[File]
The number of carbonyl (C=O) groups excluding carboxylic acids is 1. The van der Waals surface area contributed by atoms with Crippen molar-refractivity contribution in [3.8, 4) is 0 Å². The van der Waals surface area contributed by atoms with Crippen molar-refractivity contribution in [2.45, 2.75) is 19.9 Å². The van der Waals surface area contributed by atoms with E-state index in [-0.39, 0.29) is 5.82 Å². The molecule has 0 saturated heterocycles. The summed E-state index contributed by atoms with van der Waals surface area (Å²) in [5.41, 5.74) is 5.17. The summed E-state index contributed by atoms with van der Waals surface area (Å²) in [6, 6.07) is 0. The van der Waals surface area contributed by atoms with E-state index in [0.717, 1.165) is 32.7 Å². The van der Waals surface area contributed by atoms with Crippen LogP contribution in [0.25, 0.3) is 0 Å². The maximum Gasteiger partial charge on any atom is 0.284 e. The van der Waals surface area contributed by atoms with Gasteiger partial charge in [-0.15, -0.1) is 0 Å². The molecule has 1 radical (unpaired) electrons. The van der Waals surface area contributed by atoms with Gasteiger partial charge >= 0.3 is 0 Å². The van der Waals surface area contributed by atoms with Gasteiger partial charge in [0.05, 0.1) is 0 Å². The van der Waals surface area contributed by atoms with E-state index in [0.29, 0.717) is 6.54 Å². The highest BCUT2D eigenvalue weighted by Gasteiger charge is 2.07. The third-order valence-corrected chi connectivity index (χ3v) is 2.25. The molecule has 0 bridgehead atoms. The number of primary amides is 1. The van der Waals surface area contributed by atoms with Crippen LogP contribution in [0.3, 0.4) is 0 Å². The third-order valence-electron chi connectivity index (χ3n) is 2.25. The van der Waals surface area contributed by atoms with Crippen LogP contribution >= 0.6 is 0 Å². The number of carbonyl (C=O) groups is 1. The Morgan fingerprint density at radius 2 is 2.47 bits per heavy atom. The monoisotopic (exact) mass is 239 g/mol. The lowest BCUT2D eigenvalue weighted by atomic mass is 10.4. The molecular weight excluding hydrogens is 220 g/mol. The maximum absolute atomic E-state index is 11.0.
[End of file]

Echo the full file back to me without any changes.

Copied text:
The number of carbonyl (C=O) groups excluding carboxylic acids is 1. The van der Waals surface area contributed by atoms with Crippen molar-refractivity contribution in [3.8, 4) is 0 Å². The van der Waals surface area contributed by atoms with Crippen molar-refractivity contribution in [2.45, 2.75) is 19.9 Å². The van der Waals surface area contributed by atoms with E-state index in [-0.39, 0.29) is 5.82 Å². The molecule has 0 saturated heterocycles. The summed E-state index contributed by atoms with van der Waals surface area (Å²) in [5.41, 5.74) is 5.17. The summed E-state index contributed by atoms with van der Waals surface area (Å²) in [6, 6.07) is 0. The van der Waals surface area contributed by atoms with E-state index in [0.717, 1.165) is 32.7 Å². The van der Waals surface area contributed by atoms with Crippen LogP contribution in [0.25, 0.3) is 0 Å². The maximum Gasteiger partial charge on any atom is 0.284 e. The van der Waals surface area contributed by atoms with Gasteiger partial charge in [-0.15, -0.1) is 0 Å². The molecule has 1 radical (unpaired) electrons. The van der Waals surface area contributed by atoms with Gasteiger partial charge >= 0.3 is 0 Å². The van der Waals surface area contributed by atoms with Gasteiger partial charge in [0.05, 0.1) is 0 Å². The van der Waals surface area contributed by atoms with E-state index in [0.29, 0.717) is 6.54 Å². The highest BCUT2D eigenvalue weighted by Gasteiger charge is 2.07. The third-order valence-corrected chi connectivity index (χ3v) is 2.25. The molecule has 0 bridgehead atoms. The number of primary amides is 1. The van der Waals surface area contributed by atoms with Crippen LogP contribution in [0.3, 0.4) is 0 Å². The third-order valence-electron chi connectivity index (χ3n) is 2.25. The van der Waals surface area contributed by atoms with Crippen LogP contribution >= 0.6 is 0 Å². The number of carbonyl (C=O) groups is 1. The Morgan fingerprint density at radius 2 is 2.47 bits per heavy atom. The monoisotopic (exact) mass is 239 g/mol. The lowest BCUT2D eigenvalue weighted by atomic mass is 10.4. The molecular weight excluding hydrogens is 220 g/mol. The maximum absolute atomic E-state index is 11.0.